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Traveling on an unpaved road in dry weather you learn to identify “incoming” vehicles by the dusty plume that precedes them.  This is particularly helpful when you are moving back and forth across the road, side to side, looking for the smoothest areas and often ending up on the side of the road where that plume is going to arrive.  Rick concentrates on the road just ahead, looking for those smoother places, while Kathy’s assignment is to keep an eye out for signs of oncoming traffic, knowing to shout out “incoming” at appropriate moments.   Learning to drive the track.

One of our overnight bush camps included a charming unexpected event; we came upon Tomas (Tomi) Aperlo from Argentina.  Tomi, in his early 30’s we guessed, is bicycling all over the world, in a general sense, and has been doing this for a long time already.  We had a nice discussion about the pleasures of being on your own and talking about places we’d all visited; in the morning he came by for a hug, gave us some blog sites to check out (all in Spanish, of course) and went wheeling on down the gravel road.  He was amazing and wonderful to meet.  

We pretty much stayed on the track, but did take a short road to the edge of Lake Eyre, 12 meters below sea level.  This is mostly a dry lake bed, but occasionally after extensive rains turns from grey to blue.  Not much to see at this time, but we were reminded of the salt pans of northern Argentina.  We were traveling through the Kidman Cattle Station, and yes, Nicole is a descendent.  This is the largest cattle station in Australia.  In Oodnadatta we stopped at the famous Pink Roadhouse for fuel and a break.  Yes, it is, indeed, totally pink.  Got the pictures to prove it, and a new sticker on the back of the truck.

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After reaching Oodnadatta, we decided to detour across the attractive-sounding Painted Desert instead of staying on the O track to Marla.  It was about the same distance, but more interesting; we enjoyed the excursion and when we rejoined the pavement - bitumen as they say here - we turned north.  We skipped Coober Pedy, for all of you waiting with bated breath to hear all about that; would’ve required too much back peddling and we aren’t really shoppers anyway.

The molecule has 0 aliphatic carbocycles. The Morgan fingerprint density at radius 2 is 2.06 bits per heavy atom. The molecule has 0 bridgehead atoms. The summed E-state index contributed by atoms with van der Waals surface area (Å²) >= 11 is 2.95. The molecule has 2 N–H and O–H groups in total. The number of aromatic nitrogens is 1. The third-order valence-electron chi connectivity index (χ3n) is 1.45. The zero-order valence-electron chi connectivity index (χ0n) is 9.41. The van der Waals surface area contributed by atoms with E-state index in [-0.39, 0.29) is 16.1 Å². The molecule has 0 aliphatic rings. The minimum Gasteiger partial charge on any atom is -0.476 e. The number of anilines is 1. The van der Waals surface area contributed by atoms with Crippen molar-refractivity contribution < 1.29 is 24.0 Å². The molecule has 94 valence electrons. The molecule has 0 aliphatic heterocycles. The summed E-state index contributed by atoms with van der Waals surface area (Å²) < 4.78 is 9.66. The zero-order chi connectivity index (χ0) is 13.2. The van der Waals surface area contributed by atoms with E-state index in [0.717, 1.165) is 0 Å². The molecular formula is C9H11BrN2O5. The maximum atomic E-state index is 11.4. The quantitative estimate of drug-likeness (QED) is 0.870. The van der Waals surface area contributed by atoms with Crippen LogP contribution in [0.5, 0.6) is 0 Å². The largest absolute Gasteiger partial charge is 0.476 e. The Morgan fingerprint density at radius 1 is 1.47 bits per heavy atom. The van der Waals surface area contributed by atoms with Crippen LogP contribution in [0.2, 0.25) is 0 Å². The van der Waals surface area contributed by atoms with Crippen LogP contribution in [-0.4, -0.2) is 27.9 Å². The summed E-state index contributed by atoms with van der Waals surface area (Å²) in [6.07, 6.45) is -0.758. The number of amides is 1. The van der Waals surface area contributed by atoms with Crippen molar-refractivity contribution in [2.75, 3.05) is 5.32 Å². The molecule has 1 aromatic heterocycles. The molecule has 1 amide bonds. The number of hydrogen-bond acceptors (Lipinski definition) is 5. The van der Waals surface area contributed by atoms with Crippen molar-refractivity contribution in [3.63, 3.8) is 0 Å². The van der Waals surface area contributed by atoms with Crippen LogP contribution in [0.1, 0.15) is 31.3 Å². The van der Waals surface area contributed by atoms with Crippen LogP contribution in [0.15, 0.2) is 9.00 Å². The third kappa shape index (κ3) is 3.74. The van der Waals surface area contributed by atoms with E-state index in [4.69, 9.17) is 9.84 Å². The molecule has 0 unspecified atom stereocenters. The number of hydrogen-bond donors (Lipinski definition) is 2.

Well naturally enough, it’s all a bit less interesting when the road is easy.  The best thing was seeing large semis with three trailers.  We knew they’d get longer than that soon enough, but these puppies were already up to over sixty (yes, 60) wheels.  Our American 18- wheelers are just runabouts compared to these guys.  Moving along the Stuart Highway we entered Northern Territory (no fruit patrol here, if you’re keeping track).  Soon the roadside was presenting large rocks for our enjoyment.  That was cool.

After a short run we turned west onto the Lasseter Highway toward Uluru/Kata Tjuta National Park.  A significant moment in our lives.  What do you say?  Uluru, also known as Ayers Rock, is absolutely every single good thing anyone has ever said about it.  A magical spot.  We have great pictures to show you, but if you ever get the chance, come and see for yourself.  Like the Grand Canyon in the US, photos can be beautiful, but they just can’t capture the experience completely.  Everyone agrees that seeing Uluru in the light of a sunset is the best possible experience and we agree.  We were lucky enough to be there on the night when the full moon came up right behind the rock at the perfect time; just before the shadows began climbing up the face.

We had a three-day pass for the park, which was great although we ended up being able to see everything we wanted to in just two days.  There is no camping in the park, although there is a large resort right outside the gates; so each night we left the park and went to a bush camp a few miles away to the east, where we joined about 20 other rigs for overnight. The camp spot was huge, with plenty of room to get off to yourself, and the full moon was definitely a highlight of being there.  It was here that we ran into another American couple who’d shipped their Sprinter van over from the US.  We had known about them and they had been aware of us so it was great to cross paths and chat for awhile.

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The Rock is only part of the story of this park.  The Culture Center gives good info on the flora and fauna of the area.  Even better, there is an excellent overview of the indigenous version of the creation of one of their most sacred sites, along with a lot of really good info on their lives and work today.  You also got a chance to watch some of the artists at work.  It was really neat and a great spot to spend a goodly amount of time.